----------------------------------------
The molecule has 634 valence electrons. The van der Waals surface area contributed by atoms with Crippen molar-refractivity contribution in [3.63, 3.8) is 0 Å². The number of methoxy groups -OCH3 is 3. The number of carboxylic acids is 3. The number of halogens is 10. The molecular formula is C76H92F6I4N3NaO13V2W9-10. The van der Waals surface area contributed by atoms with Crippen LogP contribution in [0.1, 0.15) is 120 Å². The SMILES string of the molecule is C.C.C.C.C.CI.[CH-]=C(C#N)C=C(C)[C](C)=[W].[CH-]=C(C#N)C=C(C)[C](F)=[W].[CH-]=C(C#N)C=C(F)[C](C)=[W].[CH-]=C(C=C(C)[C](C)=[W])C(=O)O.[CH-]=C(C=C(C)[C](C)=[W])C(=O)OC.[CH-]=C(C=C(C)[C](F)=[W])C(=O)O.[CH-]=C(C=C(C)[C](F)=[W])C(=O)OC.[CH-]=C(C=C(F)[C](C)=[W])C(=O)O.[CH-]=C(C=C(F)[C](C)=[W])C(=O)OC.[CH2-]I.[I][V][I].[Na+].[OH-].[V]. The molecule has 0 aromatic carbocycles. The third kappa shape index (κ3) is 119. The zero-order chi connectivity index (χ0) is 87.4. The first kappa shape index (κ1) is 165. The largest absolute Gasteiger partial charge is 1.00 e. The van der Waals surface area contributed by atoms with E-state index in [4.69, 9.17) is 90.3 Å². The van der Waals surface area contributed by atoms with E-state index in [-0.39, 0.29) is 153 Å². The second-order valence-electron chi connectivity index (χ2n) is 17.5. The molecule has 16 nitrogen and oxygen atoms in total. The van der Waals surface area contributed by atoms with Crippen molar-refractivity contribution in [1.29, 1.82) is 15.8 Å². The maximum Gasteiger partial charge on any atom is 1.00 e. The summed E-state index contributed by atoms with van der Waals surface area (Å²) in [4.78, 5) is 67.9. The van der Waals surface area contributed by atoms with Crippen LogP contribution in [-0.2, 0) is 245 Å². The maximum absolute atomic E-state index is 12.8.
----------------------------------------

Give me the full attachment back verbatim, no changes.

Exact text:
The molecule has 634 valence electrons. The van der Waals surface area contributed by atoms with Crippen molar-refractivity contribution in [3.63, 3.8) is 0 Å². The number of methoxy groups -OCH3 is 3. The number of carboxylic acids is 3. The number of halogens is 10. The molecular formula is C76H92F6I4N3NaO13V2W9-10. The van der Waals surface area contributed by atoms with Crippen LogP contribution in [0.1, 0.15) is 120 Å². The SMILES string of the molecule is C.C.C.C.C.CI.[CH-]=C(C#N)C=C(C)[C](C)=[W].[CH-]=C(C#N)C=C(C)[C](F)=[W].[CH-]=C(C#N)C=C(F)[C](C)=[W].[CH-]=C(C=C(C)[C](C)=[W])C(=O)O.[CH-]=C(C=C(C)[C](C)=[W])C(=O)OC.[CH-]=C(C=C(C)[C](F)=[W])C(=O)O.[CH-]=C(C=C(C)[C](F)=[W])C(=O)OC.[CH-]=C(C=C(F)[C](C)=[W])C(=O)O.[CH-]=C(C=C(F)[C](C)=[W])C(=O)OC.[CH2-]I.[I][V][I].[Na+].[OH-].[V]. The molecule has 0 aromatic carbocycles. The third kappa shape index (κ3) is 119. The zero-order chi connectivity index (χ0) is 87.4. The first kappa shape index (κ1) is 165. The largest absolute Gasteiger partial charge is 1.00 e. The van der Waals surface area contributed by atoms with E-state index in [4.69, 9.17) is 90.3 Å². The van der Waals surface area contributed by atoms with E-state index in [-0.39, 0.29) is 153 Å². The second-order valence-electron chi connectivity index (χ2n) is 17.5. The molecule has 16 nitrogen and oxygen atoms in total. The van der Waals surface area contributed by atoms with Crippen molar-refractivity contribution in [1.29, 1.82) is 15.8 Å². The maximum Gasteiger partial charge on any atom is 1.00 e. The summed E-state index contributed by atoms with van der Waals surface area (Å²) in [4.78, 5) is 67.9. The van der Waals surface area contributed by atoms with Crippen LogP contribution in [-0.2, 0) is 245 Å². The maximum absolute atomic E-state index is 12.8.